TELECOM Digest is an electronic journal devoted mostly to telecom- munications topics. It is circulated anywhere there is email, in addition to Usenet, where it appears as the moderated newsgroup 'comp.dcom.telecom'. TELECOM Digest is a not-for-profit, mostly non-commercial educational service offered to the Internet by Bill Horne. All the contents of the Digest are compilation-copyrighted. You may reprint articles in some other media on an occasional basis, but please attribute my work and that of the original author. The Telecom Digest is moderated by Bill Horne.
|Contact information:||Bill Horne|
43 Deerfield Road
Sharon MA 02067-2301
bill at horne dot net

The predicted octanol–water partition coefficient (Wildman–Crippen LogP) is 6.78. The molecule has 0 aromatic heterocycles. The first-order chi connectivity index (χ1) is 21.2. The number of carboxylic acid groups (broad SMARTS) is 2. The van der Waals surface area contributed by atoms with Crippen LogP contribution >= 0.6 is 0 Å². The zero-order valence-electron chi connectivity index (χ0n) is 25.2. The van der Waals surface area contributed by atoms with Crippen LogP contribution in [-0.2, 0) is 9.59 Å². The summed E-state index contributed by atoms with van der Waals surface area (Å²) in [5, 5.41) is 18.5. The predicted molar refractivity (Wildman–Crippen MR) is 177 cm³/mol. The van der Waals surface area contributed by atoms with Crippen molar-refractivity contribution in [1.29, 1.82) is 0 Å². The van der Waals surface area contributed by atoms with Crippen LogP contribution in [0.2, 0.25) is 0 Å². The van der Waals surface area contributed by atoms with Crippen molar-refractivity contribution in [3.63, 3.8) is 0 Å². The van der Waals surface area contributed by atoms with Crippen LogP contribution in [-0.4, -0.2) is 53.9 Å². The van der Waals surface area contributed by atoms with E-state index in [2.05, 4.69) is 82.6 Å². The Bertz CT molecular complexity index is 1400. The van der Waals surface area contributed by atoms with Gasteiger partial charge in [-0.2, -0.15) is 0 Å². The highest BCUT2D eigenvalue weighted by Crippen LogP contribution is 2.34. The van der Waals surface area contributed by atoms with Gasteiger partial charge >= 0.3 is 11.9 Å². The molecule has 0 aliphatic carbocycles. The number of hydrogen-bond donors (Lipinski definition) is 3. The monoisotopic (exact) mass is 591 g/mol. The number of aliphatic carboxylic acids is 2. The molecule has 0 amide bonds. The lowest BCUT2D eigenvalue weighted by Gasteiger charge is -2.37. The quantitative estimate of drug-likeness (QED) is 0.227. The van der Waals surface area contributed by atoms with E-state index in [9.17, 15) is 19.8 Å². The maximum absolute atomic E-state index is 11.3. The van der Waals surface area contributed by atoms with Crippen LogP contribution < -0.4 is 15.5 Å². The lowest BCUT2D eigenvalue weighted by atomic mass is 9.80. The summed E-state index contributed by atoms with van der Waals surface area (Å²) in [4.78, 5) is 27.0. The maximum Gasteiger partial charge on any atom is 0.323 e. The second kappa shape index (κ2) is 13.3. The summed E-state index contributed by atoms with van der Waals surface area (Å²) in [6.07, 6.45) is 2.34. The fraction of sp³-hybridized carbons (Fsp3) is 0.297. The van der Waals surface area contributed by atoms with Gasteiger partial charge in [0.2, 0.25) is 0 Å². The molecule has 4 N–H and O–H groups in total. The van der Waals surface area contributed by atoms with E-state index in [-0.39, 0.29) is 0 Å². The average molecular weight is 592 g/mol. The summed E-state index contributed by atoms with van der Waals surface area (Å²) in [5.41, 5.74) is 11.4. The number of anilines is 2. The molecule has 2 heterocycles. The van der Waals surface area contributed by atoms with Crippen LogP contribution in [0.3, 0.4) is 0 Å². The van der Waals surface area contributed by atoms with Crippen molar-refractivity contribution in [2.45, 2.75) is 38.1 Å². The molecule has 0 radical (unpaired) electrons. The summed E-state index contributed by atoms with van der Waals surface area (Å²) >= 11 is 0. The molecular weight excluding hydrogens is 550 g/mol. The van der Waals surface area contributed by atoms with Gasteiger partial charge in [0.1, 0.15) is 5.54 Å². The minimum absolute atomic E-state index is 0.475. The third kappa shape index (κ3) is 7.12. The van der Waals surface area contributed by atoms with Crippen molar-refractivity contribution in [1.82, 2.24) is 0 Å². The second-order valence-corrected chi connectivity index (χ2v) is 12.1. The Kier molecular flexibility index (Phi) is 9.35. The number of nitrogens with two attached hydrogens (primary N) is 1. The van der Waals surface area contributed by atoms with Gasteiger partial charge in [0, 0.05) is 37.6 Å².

This Digest is the oldest continuing e-journal about telecomm- unications on the Internet, having been founded in August, 1981 and published continuously since then. Our archives are available for your review/research. We believe we are the oldest e-zine/mailing list on the internet in any category! URL information: http://telecom-digest.org Copyright (C) 2009 TELECOM Digest. All rights reserved. Our attorney is Bill Levant, of Blue Bell, PA. --------------------------------------------------------------- Finally, the Digest is funded by gifts from generous readers such as yourself who provide funding in amounts deemed appropriate. Your help is important and appreciated. A suggested donation of fifty dollars per year per reader is considered appropriate. See our address above. Please make at least a single donation to cover the cost of processing your name to the mailing list. All opinions expressed herein are deemed to be those of the author. Any organizations listed are for identification purposes only and messages should not be considered any official expression by the organization.